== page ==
BOSTON (WBZ NewsRadio) — Actress Lori Laughlin and her husband fashion designer Mossimo Giannulli have pleaded guilty to conspiracy charges in connection to their role in the college admissions scandal.
However, the judge has said he will not to accept or reject the couple's pleas today. They will instead face sentencing later in the summer.
While the couple's attorney requested a sooner sentencing date, and the judge said the will consider it, he added that the coronavirus pandemic makes it more difficult to speed things up.
Loughlin and Giannulli are the 23rd and 24th parents to plead guilty in the college admissions case. The couple are accused of paying $500,000 to get their two daughters into the University of Southern California as "purported athletic recruits."
Up until two weeks ago, they had pleaded not guilty and moved to dismiss the charges, but they were scheduled to enter guilty pleas at 11:30 a.m. Friday, May 22nd.
According to United States Attorney Andrew Lelling, Loughlin pleaded guilty to one count of conspiracy to commit wire and mail fraud, while Giannulli pleaded guilty to one count of conspiracy to commit wire and mail fraud and honest services wire and mail fraud.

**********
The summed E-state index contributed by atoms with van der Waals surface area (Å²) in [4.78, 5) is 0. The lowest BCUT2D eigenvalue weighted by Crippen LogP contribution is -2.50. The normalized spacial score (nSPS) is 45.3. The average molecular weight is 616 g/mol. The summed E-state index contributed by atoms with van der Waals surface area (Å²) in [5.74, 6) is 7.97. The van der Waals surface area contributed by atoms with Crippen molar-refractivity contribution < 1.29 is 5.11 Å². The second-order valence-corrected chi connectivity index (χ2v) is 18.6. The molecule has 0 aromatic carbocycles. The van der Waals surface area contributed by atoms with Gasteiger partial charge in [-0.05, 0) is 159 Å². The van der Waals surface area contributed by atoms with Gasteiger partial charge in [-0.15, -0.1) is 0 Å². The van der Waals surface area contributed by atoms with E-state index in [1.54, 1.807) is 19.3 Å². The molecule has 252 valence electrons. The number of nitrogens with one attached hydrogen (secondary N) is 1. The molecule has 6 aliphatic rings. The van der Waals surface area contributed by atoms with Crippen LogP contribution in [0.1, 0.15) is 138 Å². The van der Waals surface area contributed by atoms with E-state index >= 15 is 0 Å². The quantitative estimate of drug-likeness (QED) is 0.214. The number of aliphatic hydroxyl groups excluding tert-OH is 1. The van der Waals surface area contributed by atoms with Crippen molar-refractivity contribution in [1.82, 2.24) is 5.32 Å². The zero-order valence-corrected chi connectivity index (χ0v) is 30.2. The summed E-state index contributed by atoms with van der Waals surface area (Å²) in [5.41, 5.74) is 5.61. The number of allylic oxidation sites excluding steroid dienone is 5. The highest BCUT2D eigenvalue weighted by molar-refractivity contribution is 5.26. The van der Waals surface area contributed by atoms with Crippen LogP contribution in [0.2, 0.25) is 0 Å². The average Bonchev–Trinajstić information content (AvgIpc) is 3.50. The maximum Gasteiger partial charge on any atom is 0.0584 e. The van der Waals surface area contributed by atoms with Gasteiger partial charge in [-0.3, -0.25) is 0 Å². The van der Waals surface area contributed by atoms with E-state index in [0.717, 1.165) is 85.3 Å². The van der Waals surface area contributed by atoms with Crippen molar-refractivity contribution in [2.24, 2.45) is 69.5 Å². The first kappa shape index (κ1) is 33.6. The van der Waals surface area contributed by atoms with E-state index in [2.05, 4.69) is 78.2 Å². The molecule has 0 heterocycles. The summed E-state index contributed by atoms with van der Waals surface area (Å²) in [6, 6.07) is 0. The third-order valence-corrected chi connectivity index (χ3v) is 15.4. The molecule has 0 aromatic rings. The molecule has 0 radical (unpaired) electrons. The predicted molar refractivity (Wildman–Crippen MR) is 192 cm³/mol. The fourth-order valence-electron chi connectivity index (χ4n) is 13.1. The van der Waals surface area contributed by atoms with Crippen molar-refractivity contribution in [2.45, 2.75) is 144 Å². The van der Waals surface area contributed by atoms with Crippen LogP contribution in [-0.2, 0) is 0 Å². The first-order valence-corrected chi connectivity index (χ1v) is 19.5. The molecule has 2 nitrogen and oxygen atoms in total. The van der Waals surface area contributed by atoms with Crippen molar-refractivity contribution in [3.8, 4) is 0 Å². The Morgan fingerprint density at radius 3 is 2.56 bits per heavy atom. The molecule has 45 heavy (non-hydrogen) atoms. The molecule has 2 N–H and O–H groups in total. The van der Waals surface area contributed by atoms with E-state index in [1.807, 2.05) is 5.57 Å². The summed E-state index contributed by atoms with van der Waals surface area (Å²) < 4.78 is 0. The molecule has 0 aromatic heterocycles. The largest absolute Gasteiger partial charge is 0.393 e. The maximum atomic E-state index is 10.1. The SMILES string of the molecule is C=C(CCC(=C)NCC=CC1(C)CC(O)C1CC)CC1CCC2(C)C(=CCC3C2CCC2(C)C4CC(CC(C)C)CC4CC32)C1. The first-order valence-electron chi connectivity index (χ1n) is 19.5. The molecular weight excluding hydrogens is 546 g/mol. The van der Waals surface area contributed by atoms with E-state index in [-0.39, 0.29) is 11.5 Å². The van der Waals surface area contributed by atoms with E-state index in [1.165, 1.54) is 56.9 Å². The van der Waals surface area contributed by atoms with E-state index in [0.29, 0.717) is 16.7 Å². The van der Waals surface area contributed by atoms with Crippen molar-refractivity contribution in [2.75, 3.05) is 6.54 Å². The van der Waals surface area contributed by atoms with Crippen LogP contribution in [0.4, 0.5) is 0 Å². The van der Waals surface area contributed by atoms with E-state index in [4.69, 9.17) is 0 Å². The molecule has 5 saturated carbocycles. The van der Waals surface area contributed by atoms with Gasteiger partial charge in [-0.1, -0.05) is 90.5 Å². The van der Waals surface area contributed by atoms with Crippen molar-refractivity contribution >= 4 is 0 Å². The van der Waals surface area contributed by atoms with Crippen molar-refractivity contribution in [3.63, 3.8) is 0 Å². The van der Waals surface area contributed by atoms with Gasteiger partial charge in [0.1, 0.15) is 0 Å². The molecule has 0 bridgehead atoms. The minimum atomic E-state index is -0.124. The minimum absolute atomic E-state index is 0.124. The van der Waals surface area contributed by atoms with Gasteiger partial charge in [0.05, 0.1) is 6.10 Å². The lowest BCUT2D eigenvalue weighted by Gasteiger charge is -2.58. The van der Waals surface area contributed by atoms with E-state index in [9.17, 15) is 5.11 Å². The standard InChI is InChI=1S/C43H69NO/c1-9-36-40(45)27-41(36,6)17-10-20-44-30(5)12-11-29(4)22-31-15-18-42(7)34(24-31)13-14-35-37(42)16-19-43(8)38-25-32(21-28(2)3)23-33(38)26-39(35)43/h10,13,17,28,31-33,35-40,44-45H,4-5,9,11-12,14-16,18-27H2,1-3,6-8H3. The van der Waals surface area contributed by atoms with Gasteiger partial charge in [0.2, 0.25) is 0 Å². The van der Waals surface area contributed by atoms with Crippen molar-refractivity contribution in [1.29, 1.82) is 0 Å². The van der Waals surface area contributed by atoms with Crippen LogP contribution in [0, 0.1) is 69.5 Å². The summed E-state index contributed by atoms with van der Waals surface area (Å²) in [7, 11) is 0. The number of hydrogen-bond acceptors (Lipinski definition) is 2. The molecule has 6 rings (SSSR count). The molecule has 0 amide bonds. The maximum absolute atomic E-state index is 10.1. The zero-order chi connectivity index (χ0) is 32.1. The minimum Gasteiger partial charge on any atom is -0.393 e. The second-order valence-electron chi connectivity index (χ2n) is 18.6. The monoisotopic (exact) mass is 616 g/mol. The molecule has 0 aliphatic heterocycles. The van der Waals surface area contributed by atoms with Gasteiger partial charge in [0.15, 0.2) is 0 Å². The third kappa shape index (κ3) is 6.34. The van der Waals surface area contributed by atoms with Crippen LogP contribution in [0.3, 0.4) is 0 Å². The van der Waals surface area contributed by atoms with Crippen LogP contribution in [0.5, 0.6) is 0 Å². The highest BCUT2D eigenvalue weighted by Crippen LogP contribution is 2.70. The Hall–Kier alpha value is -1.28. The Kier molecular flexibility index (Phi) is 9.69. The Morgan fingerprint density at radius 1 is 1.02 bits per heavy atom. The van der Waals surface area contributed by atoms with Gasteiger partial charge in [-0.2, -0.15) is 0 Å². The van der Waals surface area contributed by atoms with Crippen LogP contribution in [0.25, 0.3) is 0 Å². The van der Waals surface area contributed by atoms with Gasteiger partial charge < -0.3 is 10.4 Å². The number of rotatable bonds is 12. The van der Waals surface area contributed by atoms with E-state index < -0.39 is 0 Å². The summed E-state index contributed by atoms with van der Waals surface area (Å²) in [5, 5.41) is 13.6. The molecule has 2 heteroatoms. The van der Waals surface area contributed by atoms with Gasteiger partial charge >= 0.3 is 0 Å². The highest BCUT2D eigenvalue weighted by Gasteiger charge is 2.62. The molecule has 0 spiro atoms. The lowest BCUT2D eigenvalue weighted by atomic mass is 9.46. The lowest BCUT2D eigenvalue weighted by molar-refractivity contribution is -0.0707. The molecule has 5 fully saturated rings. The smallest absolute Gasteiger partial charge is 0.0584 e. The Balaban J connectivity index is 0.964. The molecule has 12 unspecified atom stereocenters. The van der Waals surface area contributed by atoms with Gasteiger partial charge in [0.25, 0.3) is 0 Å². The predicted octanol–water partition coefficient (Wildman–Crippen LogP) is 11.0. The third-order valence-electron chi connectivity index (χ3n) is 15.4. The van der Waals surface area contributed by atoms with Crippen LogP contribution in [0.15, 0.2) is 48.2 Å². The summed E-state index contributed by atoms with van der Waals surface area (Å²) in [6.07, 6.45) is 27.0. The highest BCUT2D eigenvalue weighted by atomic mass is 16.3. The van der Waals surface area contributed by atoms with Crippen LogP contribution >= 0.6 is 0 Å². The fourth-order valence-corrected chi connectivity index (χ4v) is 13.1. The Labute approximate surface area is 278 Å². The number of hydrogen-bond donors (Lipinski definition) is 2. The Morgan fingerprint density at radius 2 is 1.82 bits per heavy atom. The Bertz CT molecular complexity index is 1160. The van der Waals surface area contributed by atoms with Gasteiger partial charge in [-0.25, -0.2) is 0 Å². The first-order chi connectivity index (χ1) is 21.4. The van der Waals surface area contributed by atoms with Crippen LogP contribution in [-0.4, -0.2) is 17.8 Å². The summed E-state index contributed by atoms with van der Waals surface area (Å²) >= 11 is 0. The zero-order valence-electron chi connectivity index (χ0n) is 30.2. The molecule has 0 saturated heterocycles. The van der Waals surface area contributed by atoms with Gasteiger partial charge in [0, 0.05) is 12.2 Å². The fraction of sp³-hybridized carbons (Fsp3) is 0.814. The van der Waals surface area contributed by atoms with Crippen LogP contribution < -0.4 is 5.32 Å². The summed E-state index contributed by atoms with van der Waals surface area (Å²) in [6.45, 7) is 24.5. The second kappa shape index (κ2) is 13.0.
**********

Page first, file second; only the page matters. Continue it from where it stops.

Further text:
The charges provide for a sentence of up 20 years in prison, three years of supervised release and a fine of up to $250,000.
If the judge approves of the terms of the plea agreement, Loughlin could serve two months in prison, face a $150,000 fine, and have two years of supervised release with 100 hours of community service.
If his agreement terms are approved, Giuannulli will face five months in prison, a $250,000 fine and two years of supervised release with 250 hours of community service.
"Under the plea agreements filed today, these defendants will serve prison terms reflecting their respective roles in a conspiracy to corrupt the college admissions process and which are consistent with prior sentences in this case," said Lelling. "We will continue to pursue accountability for undermining the integrity of college admissions."
In February, court documents revealed a fake crew resume, which claimed one of the couple's daughters had placed fourteenth in the Head of the Charles Regatta in 2017, and placed eleventh in 2016. However, there was no record of her competing those years, and neither the name "Giannulli" nor "Loughlin" appeared in any searches of regatta results for 2016 and 2017.
(Photo: Getty Images)